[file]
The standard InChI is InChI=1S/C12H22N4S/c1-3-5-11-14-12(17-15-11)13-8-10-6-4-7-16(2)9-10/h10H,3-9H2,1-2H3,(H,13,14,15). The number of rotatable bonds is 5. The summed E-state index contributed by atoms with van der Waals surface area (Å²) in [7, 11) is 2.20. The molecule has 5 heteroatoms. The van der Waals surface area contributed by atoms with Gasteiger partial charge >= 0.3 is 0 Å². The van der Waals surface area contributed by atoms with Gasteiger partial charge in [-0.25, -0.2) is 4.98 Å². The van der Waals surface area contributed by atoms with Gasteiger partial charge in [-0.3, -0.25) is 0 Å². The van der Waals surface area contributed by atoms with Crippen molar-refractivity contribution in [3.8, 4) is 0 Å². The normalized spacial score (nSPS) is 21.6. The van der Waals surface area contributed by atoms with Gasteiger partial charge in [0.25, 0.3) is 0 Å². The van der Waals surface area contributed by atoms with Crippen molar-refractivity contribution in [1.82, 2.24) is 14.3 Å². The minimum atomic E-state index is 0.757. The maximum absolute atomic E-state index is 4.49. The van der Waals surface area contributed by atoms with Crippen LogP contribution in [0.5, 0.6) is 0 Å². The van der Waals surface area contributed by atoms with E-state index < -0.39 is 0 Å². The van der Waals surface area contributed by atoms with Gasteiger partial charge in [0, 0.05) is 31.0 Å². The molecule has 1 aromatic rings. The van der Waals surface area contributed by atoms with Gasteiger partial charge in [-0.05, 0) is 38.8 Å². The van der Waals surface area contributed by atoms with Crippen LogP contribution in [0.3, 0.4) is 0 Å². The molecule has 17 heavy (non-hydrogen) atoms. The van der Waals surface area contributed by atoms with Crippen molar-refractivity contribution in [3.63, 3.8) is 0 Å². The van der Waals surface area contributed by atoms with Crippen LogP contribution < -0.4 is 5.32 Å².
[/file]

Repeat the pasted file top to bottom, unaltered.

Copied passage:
The standard InChI is InChI=1S/C12H22N4S/c1-3-5-11-14-12(17-15-11)13-8-10-6-4-7-16(2)9-10/h10H,3-9H2,1-2H3,(H,13,14,15). The number of rotatable bonds is 5. The summed E-state index contributed by atoms with van der Waals surface area (Å²) in [7, 11) is 2.20. The molecule has 5 heteroatoms. The van der Waals surface area contributed by atoms with Gasteiger partial charge >= 0.3 is 0 Å². The van der Waals surface area contributed by atoms with Gasteiger partial charge in [-0.25, -0.2) is 4.98 Å². The van der Waals surface area contributed by atoms with Gasteiger partial charge in [-0.3, -0.25) is 0 Å². The van der Waals surface area contributed by atoms with Crippen molar-refractivity contribution in [3.8, 4) is 0 Å². The normalized spacial score (nSPS) is 21.6. The van der Waals surface area contributed by atoms with Gasteiger partial charge in [0.25, 0.3) is 0 Å². The van der Waals surface area contributed by atoms with Crippen molar-refractivity contribution in [1.82, 2.24) is 14.3 Å². The minimum atomic E-state index is 0.757. The maximum absolute atomic E-state index is 4.49. The van der Waals surface area contributed by atoms with Crippen LogP contribution in [0.5, 0.6) is 0 Å². The van der Waals surface area contributed by atoms with E-state index < -0.39 is 0 Å². The van der Waals surface area contributed by atoms with Gasteiger partial charge in [0, 0.05) is 31.0 Å². The molecule has 1 aromatic rings. The van der Waals surface area contributed by atoms with Gasteiger partial charge in [-0.05, 0) is 38.8 Å². The van der Waals surface area contributed by atoms with Crippen LogP contribution in [0.3, 0.4) is 0 Å². The molecule has 17 heavy (non-hydrogen) atoms. The van der Waals surface area contributed by atoms with Crippen molar-refractivity contribution in [3.63, 3.8) is 0 Å². The van der Waals surface area contributed by atoms with Crippen LogP contribution < -0.4 is 5.32 Å².